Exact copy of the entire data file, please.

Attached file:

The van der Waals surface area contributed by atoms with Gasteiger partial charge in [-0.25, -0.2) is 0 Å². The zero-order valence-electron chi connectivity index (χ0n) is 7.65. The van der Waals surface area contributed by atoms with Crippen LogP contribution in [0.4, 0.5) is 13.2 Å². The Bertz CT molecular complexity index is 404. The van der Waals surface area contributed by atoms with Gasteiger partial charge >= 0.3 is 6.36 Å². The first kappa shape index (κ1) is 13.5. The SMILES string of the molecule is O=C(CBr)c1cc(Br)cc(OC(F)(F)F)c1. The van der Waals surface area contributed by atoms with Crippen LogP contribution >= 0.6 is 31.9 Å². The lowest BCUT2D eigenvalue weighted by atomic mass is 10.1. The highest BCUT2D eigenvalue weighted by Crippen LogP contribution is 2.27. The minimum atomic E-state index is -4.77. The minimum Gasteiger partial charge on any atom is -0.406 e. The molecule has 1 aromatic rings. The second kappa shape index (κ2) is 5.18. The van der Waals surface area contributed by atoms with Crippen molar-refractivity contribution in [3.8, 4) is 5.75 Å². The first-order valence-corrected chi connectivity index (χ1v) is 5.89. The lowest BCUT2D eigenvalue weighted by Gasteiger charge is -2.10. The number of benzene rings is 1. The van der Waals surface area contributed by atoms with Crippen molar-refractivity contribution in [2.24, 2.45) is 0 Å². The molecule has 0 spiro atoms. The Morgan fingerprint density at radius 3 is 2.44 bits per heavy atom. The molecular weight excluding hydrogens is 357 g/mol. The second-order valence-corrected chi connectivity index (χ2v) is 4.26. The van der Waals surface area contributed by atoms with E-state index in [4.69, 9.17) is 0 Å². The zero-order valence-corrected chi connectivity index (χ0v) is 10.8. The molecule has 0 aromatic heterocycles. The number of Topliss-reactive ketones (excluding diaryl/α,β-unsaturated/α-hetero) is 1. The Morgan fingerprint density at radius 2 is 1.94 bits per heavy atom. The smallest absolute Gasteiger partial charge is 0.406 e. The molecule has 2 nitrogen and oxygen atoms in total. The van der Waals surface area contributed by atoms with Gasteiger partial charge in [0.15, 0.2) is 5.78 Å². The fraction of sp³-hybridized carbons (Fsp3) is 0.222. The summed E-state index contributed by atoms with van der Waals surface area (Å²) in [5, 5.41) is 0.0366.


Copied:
The van der Waals surface area contributed by atoms with Gasteiger partial charge in [-0.25, -0.2) is 0 Å². The zero-order valence-electron chi connectivity index (χ0n) is 7.65. The van der Waals surface area contributed by atoms with Crippen LogP contribution in [0.4, 0.5) is 13.2 Å². The Bertz CT molecular complexity index is 404. The van der Waals surface area contributed by atoms with Gasteiger partial charge >= 0.3 is 6.36 Å². The first kappa shape index (κ1) is 13.5. The SMILES string of the molecule is O=C(CBr)c1cc(Br)cc(OC(F)(F)F)c1. The van der Waals surface area contributed by atoms with Crippen LogP contribution >= 0.6 is 31.9 Å². The lowest BCUT2D eigenvalue weighted by atomic mass is 10.1. The highest BCUT2D eigenvalue weighted by Crippen LogP contribution is 2.27. The minimum atomic E-state index is -4.77. The minimum Gasteiger partial charge on any atom is -0.406 e. The molecule has 1 aromatic rings. The second kappa shape index (κ2) is 5.18. The van der Waals surface area contributed by atoms with Crippen molar-refractivity contribution in [3.8, 4) is 5.75 Å². The first-order valence-corrected chi connectivity index (χ1v) is 5.89. The lowest BCUT2D eigenvalue weighted by Gasteiger charge is -2.10. The number of benzene rings is 1. The van der Waals surface area contributed by atoms with Crippen molar-refractivity contribution in [2.24, 2.45) is 0 Å². The molecule has 0 spiro atoms. The Morgan fingerprint density at radius 3 is 2.44 bits per heavy atom. The molecular weight excluding hydrogens is 357 g/mol. The second-order valence-corrected chi connectivity index (χ2v) is 4.26. The van der Waals surface area contributed by atoms with E-state index in [4.69, 9.17) is 0 Å². The zero-order valence-corrected chi connectivity index (χ0v) is 10.8. The molecule has 0 aromatic heterocycles. The number of Topliss-reactive ketones (excluding diaryl/α,β-unsaturated/α-hetero) is 1. The Morgan fingerprint density at radius 2 is 1.94 bits per heavy atom. The smallest absolute Gasteiger partial charge is 0.406 e. The molecule has 2 nitrogen and oxygen atoms in total. The van der Waals surface area contributed by atoms with Gasteiger partial charge in [0.15, 0.2) is 5.78 Å². The fraction of sp³-hybridized carbons (Fsp3) is 0.222. The summed E-state index contributed by atoms with van der Waals surface area (Å²) in [5, 5.41) is 0.0366.